Synopsis: When aspiring model Jesse moves to Los Angeles, her youth and vitality are devoured by a group of beauty-obsessed women who will take any means necessary to get what she has.
Release Date: June 24, 2016 MPAA Rating: PG-13
Genre(s): Drama, Horror
Director Nicolas Winding Refn (Drive, Only God Forgives) claims that, with The Neon Demon, his aim was to create a “teen horror film…without the horror.” That’s as accurate of a description of the movie as one is bound to find.
The Neon Demon is about an underage orphaned girl named Jesse (Elle Fanning from Super 8) who moves to Los Angeles with the hopes of becoming a fashion model. One of the first people she meets is a makeup artist named Ruby (The Hunger Games: Mockingjay‘s Jena Malone) who, in turn, introduces her to a pair of catty fellow models named Gigi (Bella Heathcote from Pride and Prejudice and Zombies) and Sarah (Mad Max: Fury Road‘s Abbey Lee). Jesse’s youthful looks and innocent demeanor open up plenty of doors for her within the modeling industry, and Gigi and Sarah quickly become jealous of her success. Jesse wonders just how far the other girls are willing to go in order to taste a little bit of her good fortune.
There’s not a whole lot of story to The Neon Demon, but that’s fine. As a piece of cinema, it simply accepts the fact that it is more of a visual and an aural experience than a narrative one. It’s incredibly artsy, and more than a little pretentious (the opening shot is embossed with a big NWR – for Nicolas Winding Refn), but that all just goes with the Hollywood aura of the production. The Neon Demon is Refn in his element, confidently and cockily delivering a movie to an audience whom he seems to know will have trouble understanding it, and he seems to be fine with that.
The support cast in The Neon Demon is worth mentioning, as a pair of the bit parts are played by actors with household names. Keanu Reeves (The Matrix, John Wick) plays the manager of the hotel where Jesse stays, and Christina Hendricks (“Mad Men”) appears as a modeling agent. There are also a couple of familiar faces whose names may not be as well known in the cast, too; Desmond Harrington from “Dexter” stars as a creepy fashion photographer and Karl Glusman from Stonewall portrays a young man who tries to win Jesse’s heart. Refn assembles a talented crew to support the leading ladies in his movie, and support them they do.
The Neon Demon is a tough movie. It’s simultaneously confusing, aggravating, disturbing, and stimulating. The one thing that it is not is boring. Considering the fact there’s not a lot of stuff that happens in it, The Neon Demon is an extremely captivating experience.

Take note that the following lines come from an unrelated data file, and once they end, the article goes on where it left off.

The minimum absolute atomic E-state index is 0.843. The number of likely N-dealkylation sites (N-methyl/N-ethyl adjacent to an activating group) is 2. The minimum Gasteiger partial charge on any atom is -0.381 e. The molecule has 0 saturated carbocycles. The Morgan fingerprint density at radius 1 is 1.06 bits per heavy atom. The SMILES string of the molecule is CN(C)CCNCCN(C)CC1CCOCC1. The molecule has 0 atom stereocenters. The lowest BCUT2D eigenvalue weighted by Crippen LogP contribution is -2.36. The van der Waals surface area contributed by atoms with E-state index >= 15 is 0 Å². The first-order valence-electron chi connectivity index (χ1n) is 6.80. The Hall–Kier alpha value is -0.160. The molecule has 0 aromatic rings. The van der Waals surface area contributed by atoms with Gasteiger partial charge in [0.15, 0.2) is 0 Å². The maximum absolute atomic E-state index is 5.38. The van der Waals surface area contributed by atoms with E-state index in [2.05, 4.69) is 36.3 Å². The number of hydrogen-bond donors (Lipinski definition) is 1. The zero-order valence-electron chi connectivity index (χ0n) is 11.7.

The Neon Demon is a visually stunning movie. It was shot by director of photography Natasha Braier (The Rover) who is able to skillfully provide the same dirty neon look that can be found in Nicolas Winding Refn’s other movies. It’s an obvious L.A. movie, and the city makes a wonderfully scenic backdrop for the action (or lack thereof, in some cases), whether it takes place in a beachfront mansion or a fleabag motel. The imagery in The Neon Demon is developed and defined much better than the narrative is, and therefore, the film is packed with interesting shots and cool setups. What The Neon Demon lacks in plot is more than made up for in beautifully crafted visuals.
Like the last couple of Nicolas Winding Refn movies, the score to The Neon Demon was composed by Cliff Martinez (Spring Breakers, Traffic), and it’s full of the same type of pulsing, synthesizer-driven electronic music as the others. The score really is more of a soundtrack, as one can imagine the music being played by DJs in a club or blasting out of an open car window at an intersection. There are a lot of dialogue-less segments in The Neon Demon that exist to let the cinematography shine, and Martinez’s pounding synth bass and layered keyboard soundscapes compliment the impressive visuals without overshadowing them. The thump-thump of the sonic landscape gets a bit redundant at times, but so does the movie, so it works. Cliff Martinez’s score drives the film without stealing its thunder.
For the most part, Refn succeeds at creating his “horror movie without the horror.” The Neon Demon isn’t particularly scary at all. It’s got a constant sense of dirty tension in it, and the third act goes full-Cronenberg with some impressive blood and guts, but there are very few actual scares in the movie. And that’s probably exactly what Refn was aiming for; the film gets a visceral reaction from the audience, and does it without resorting to any cheap horror movie tactics. It’s an impressive feat, but hardcore horror fans will most likely be disappointed with The Neon Demon.
Cast and Crew
- Director(s): Nicolas Winding Refn
- Producer(s): Nicolas Winding RefnLene BørglumSidonie DumasVincent Maraval
- Screenwriter(s): Nicolas Winding RefnMary LawsPolly Stenham
- Story: Nicolas Winding Refn
- Cast: Elle Fanning (Jesse)Jena Malone (Ruby)Bella Heathcote (Gigi) Abbey Lee (Sarah)Christina Hendricks (Jan)Keanu Reeves (Hank)Desmond Harrington (Jack)Karl Glusman (Dean)Charles Baker (Mikey)
- Editor(s): Matthew Newman
- Cinematographer: Natasha Braier
- Production Designer(s):
- Costume Designer: Erin Benach
- Casting Director(s): Nicole DanielsCOurtney Sheinin
- Music Score: Cliff Martinez
- Music Performed By:
- Country Of Origin: USAFrance